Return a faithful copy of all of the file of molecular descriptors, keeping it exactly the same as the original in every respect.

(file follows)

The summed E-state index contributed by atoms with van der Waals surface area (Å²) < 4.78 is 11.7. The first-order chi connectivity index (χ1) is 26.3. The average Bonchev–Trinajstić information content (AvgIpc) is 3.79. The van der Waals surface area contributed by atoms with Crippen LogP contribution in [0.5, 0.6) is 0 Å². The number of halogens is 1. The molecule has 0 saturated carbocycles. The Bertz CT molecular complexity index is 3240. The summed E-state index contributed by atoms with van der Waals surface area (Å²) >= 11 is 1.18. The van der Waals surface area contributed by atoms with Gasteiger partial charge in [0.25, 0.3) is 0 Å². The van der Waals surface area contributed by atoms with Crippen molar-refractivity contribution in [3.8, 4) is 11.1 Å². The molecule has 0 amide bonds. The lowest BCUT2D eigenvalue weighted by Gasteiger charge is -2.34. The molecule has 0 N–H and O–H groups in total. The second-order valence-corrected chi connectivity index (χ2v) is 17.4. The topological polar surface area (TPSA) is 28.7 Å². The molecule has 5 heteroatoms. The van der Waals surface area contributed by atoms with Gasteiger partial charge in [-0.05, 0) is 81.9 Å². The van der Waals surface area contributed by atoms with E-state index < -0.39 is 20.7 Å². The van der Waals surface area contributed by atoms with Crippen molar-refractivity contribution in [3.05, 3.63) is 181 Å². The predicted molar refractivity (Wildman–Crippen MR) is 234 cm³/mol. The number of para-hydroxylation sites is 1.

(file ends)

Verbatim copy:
The summed E-state index contributed by atoms with van der Waals surface area (Å²) < 4.78 is 11.7. The first-order chi connectivity index (χ1) is 26.3. The average Bonchev–Trinajstić information content (AvgIpc) is 3.79. The van der Waals surface area contributed by atoms with Crippen LogP contribution in [0.5, 0.6) is 0 Å². The number of halogens is 1. The molecule has 0 saturated carbocycles. The Bertz CT molecular complexity index is 3240. The summed E-state index contributed by atoms with van der Waals surface area (Å²) >= 11 is 1.18. The van der Waals surface area contributed by atoms with Gasteiger partial charge in [0.25, 0.3) is 0 Å². The van der Waals surface area contributed by atoms with Crippen molar-refractivity contribution in [3.8, 4) is 11.1 Å². The molecule has 0 amide bonds. The lowest BCUT2D eigenvalue weighted by Gasteiger charge is -2.34. The molecule has 0 N–H and O–H groups in total. The second-order valence-corrected chi connectivity index (χ2v) is 17.4. The topological polar surface area (TPSA) is 28.7 Å². The molecule has 5 heteroatoms. The van der Waals surface area contributed by atoms with Gasteiger partial charge in [-0.05, 0) is 81.9 Å². The van der Waals surface area contributed by atoms with E-state index < -0.39 is 20.7 Å². The van der Waals surface area contributed by atoms with Crippen molar-refractivity contribution in [3.05, 3.63) is 181 Å². The predicted molar refractivity (Wildman–Crippen MR) is 234 cm³/mol. The number of para-hydroxylation sites is 1.